Sticky tape is one way to expose students to static electricity and the “charge model.”  I use it in an “open inquiry” investigation enforcing the scientific method (called HBL; also invented independently by the Exploratorium).  

First show students one piece of transparent tape placed on top of another on a table top.  Pull the two pieces of tape together from the table.  Then pull them apart.  As you bring the two pieces of tape near one another again, they attract.  

Give students pieces of tape to play with.  Order them to give an explanation for what you showed them or to play around and find something else they find interesting, an observation they wish to understand.  Give that observation an explanation (logically an inductive process).

Once an explanation is given, find another way to test the explanation. If it is magnetism, give them a magnet and ask them how it will be tested.  If it is static electricity, give them a balloon and ask how it will be tested.  This runs logic the other direction (deduction).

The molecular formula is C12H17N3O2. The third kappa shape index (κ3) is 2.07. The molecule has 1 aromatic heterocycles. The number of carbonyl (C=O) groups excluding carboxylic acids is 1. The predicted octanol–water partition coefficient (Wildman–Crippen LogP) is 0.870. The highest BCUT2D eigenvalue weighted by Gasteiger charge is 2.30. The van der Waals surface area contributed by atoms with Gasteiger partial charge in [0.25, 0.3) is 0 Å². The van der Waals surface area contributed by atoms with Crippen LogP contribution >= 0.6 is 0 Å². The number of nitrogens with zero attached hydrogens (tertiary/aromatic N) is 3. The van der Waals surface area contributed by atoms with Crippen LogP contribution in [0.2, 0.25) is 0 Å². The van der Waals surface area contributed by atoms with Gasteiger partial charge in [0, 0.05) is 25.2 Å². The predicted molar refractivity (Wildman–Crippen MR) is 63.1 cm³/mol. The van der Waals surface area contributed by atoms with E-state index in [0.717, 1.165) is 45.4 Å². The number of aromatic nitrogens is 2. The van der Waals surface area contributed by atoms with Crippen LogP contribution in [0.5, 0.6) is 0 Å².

Let them test the predictions to see if they are “supported” or not supported.  We probably learn more from explanations (hypotheses) that are not supported.  It is not a criticism, rather it is a motivation to think of another explanation.  Scientists find this search exhilarating (fun). Students should do the same and become more creative in their thinking.  Creativity is a most satisfying human activity, and addictive too.

Students write up results explaining if experimental  results are supported or not (some may have difficulty indicating non-support). But non-support is a necessary step to becoming an objective observer.

While this is an open inquiry that produces a variety of student results, enforcing the scientific method (observation -> explanation -> prediction -> test or experiment -> analysis -> write up [communication]) is the method to control the class work.

A wrap-up includes student work to emphasize the important concepts covered by the class exercise.

Sticky tape